Children's Nature: The Rise of the American Summer Camp

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NYU Press, Jan 1, 2008 - History - 364 pages
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For over a century, summer camps have provided many American children's first experience of community beyond their immediate family and neighborhoods. Each summer, children experience the pain of homesickness, learn to swim, and sit around campfires at night.

Children's Nature chronicles the history of the American summer camp, from its invention in the late nineteenth century through its rise in the first four decades of the twentieth century. Leslie Paris investigates how camps came to matter so greatly to so many Americans, while providing a window onto the experiences of the children who attended them and the aspirations of the adults who created them.

Summer camps helped cement the notion of childhood as a time apart, at once protected and playful. Camp leaders promised that campers would be physically and morally invigorated by fresh mountain air, simple food, daily swimming, and group living, and thus better fit for the year to come. But camps were important as well because children delighted in them, helped to shape them, and felt transformed by them. Focusing primarily on the northeast, where camps were first founded and the industry grew most extensively, and drawing on a range of sources including camp films, amateur performances, brochures, oral histories, letters home, industry journals, camp newspapers, and scrapbooks, Children's Nature brings this special and emotionally resonant world to life.


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Very good book about camps, history, and I would include sociology. Paris does a fine job at breaking down into two groups, (I) "At work and at play: The making of camp "Family" and, (II) Modernity and Tradition in Children's Socialization.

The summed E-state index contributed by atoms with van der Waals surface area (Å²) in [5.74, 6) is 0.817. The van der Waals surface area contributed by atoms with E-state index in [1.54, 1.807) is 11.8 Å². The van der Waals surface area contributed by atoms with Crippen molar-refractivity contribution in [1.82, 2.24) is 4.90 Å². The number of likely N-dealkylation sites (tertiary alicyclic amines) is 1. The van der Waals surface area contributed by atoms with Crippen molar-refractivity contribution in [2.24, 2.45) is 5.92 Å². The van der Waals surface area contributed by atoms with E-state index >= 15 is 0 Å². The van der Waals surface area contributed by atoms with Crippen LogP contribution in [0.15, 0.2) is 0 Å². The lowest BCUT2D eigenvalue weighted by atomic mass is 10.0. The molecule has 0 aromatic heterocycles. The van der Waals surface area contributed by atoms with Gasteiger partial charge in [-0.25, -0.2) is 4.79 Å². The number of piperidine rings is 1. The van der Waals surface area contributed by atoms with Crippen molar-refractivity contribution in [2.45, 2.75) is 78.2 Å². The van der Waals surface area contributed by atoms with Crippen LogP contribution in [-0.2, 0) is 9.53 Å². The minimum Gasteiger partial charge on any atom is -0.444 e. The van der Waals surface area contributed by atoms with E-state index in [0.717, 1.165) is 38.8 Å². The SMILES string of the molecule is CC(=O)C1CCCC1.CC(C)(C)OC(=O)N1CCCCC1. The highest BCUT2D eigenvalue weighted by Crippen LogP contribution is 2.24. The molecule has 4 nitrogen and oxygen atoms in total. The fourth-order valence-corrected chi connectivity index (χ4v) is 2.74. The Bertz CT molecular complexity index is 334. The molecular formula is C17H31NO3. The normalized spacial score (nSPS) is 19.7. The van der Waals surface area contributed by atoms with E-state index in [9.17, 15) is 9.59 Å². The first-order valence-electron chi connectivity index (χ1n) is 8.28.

In a world that is promoting technologies to detract a youngster from experiencing their natural world around them and in the process learning socialization skills, the summer camps are an old idea with a strong new message for all of us to hear: the child has their time with gadgets, yes, but lest us not forget the importance of going and engaging the fun of the times (now) in a natural setting amongst our own age. We will truly walk away with a lifetime of memories that help a youngster to build their foundation on socialization skills that will last a lifetime. And by the way, it's fun :)


The Making of Camp Family
The First Summer Camps
How Parents Camp Owners and Children Forged Camp Networks
The Organization of Camp Community
Tensions in the Camp Family
II Modernity and Tradition in Childrens Socialization
5 Is It Progress? Modernity and Authenticity in Camp Life
Race Primitivism and Camp Community
Camp History American History Childrens History
I Had to Go On in Life From Camp to Childhood Nostalgia
Abbreviations of Archives
About the Author

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About the author (2008)

Leslie Paris is Associate Professor of History at the University of British Columbia.

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